Row 13:  Ch 2, hdc in each st across, 24 hdc. Join with sl st.

Row 14:  Ch 2, hdc in each st across, 24 hdc. Join with sl st.

Row15: Ch 2, hdc in the first 19 stitches, chain 3, skip 3, hdc in remaining 2 stitches. Join with sl st.

Row 16:  Ch 2, hdc in each st across, 24 hdc. Join with sl st.

Row 17:  Ch 2, hdc in each st across, 24 hdc. Join with sl st.

Row 18:  Ch 2, hdc in each blo of each st across, 24 hdc. Join with sl st.

FINISHED MEASUREMENTS

These gloves measure 8 inches (20.32cm) around and are 9 inches (22.86) in length and which should fit a medium to large size hand.  Pattern can be adjusted by adding or subtracting from foundation row.

Crochet Abbreviations
ch = chain
fsc = foundation single crochet
hdc = half double crochet
sl st = slip stitch
st(s) = stitch(es)

To purchase these Simple Ridged Crochet Mitts in any of the Snuggle colors available, click here.  Interested in learning more Foundation Crochet Stitches?  Check out the Craftsy online class below.

Mastering Foundation Crochet Stitches Online Class
Mastering Foundation Crochet Stitches Online Class

“If you decide to make a purchase through my links an affiliate will pay me a commission for it. This doesn’t cost you anything additional. These commissions help to keep the rest of my content free, so thank you!”

Learn How To Spin With A Drop Spindle

 I had learned how to spin on a spinning wheel, but not a drop spindle.  My daughter had figured out how to spin with a drop spindle, and my neighbor, and I’ve been to fiber festivals and seen kids walking around spindling.  It looked hard. Finally, when a group of gals wanted me to teach a drop spindling class, it was time for me to learn.  It takes some practice, and it takes some time.  Here are some resources that will help you on your journey into drop spindling.  It really is quite relaxing, therapeutic even, once you’ve learned.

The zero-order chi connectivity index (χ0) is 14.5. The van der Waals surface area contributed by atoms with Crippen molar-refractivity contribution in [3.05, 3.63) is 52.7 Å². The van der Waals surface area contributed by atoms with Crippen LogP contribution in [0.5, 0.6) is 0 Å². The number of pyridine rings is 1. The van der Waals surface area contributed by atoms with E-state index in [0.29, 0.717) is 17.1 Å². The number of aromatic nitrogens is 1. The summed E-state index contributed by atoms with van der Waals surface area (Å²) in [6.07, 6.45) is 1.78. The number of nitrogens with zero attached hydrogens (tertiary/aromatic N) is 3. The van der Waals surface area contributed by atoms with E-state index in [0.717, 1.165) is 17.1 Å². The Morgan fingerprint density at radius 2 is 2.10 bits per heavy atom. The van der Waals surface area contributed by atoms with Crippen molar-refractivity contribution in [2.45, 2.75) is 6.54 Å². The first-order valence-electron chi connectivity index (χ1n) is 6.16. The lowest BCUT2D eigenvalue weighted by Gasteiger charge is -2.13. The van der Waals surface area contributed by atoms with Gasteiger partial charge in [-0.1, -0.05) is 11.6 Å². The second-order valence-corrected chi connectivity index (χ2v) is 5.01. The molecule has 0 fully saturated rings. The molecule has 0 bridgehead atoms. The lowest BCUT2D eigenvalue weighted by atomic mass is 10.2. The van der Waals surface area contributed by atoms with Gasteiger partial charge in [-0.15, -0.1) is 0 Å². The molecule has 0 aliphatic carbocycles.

Top Whorl Drop Spindle

First you will need a spindle.  The top whorl spindles pictured above are made by Amelia Garripoli of Ask The Bellwether, and her family.  They are well weighted, general purpose spindles.  Which Spindle Spins The Best is a very detailed article by Amelia in which she compares the different kinds of spindles.  There are various different kinds of spindles, some very beautiful made from exotic hardwoods, others painted with fun designs.  A spindle can also be as simple as a dowel rod, a CD, and a hook.  See How to Make a Drop Spindle to make your own.

There are three parts of a drop spindle, the shaft, the whorl, and the hook at the top of the shaft.  The shaft is basically what the drop spindle revolves around and it holds the yarn after twist has been applied to the fiber. The whorl acts as a weight to help the drop spindle continue to spin.  The hook, or sometimes a notch, in the shaft holds the yarn while the drop spindle is spinning.